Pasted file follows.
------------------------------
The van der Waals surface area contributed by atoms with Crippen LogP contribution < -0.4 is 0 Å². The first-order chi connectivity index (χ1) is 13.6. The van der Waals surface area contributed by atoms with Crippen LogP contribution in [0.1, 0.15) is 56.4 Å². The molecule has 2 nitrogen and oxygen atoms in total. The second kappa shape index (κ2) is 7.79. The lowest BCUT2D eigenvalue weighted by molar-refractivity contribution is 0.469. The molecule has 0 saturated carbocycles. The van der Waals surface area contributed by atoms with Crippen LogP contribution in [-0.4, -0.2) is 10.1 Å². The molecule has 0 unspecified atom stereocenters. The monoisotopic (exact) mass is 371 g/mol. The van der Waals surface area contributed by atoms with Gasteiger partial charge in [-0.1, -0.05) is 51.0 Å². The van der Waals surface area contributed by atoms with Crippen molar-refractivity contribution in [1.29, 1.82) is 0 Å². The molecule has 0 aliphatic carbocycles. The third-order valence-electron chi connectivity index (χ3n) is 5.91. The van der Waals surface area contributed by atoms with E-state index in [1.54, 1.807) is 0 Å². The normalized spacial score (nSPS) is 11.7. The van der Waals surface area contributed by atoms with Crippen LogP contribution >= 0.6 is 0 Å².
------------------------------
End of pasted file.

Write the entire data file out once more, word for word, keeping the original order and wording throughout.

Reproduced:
The van der Waals surface area contributed by atoms with Crippen LogP contribution < -0.4 is 0 Å². The first-order chi connectivity index (χ1) is 13.6. The van der Waals surface area contributed by atoms with Crippen LogP contribution in [0.1, 0.15) is 56.4 Å². The molecule has 2 nitrogen and oxygen atoms in total. The second kappa shape index (κ2) is 7.79. The lowest BCUT2D eigenvalue weighted by molar-refractivity contribution is 0.469. The molecule has 0 saturated carbocycles. The van der Waals surface area contributed by atoms with Crippen LogP contribution in [-0.4, -0.2) is 10.1 Å². The molecule has 0 unspecified atom stereocenters. The monoisotopic (exact) mass is 371 g/mol. The van der Waals surface area contributed by atoms with Gasteiger partial charge in [-0.1, -0.05) is 51.0 Å². The van der Waals surface area contributed by atoms with Crippen molar-refractivity contribution in [1.29, 1.82) is 0 Å². The molecule has 0 aliphatic carbocycles. The third-order valence-electron chi connectivity index (χ3n) is 5.91. The van der Waals surface area contributed by atoms with E-state index in [1.54, 1.807) is 0 Å². The normalized spacial score (nSPS) is 11.7. The van der Waals surface area contributed by atoms with Crippen LogP contribution >= 0.6 is 0 Å².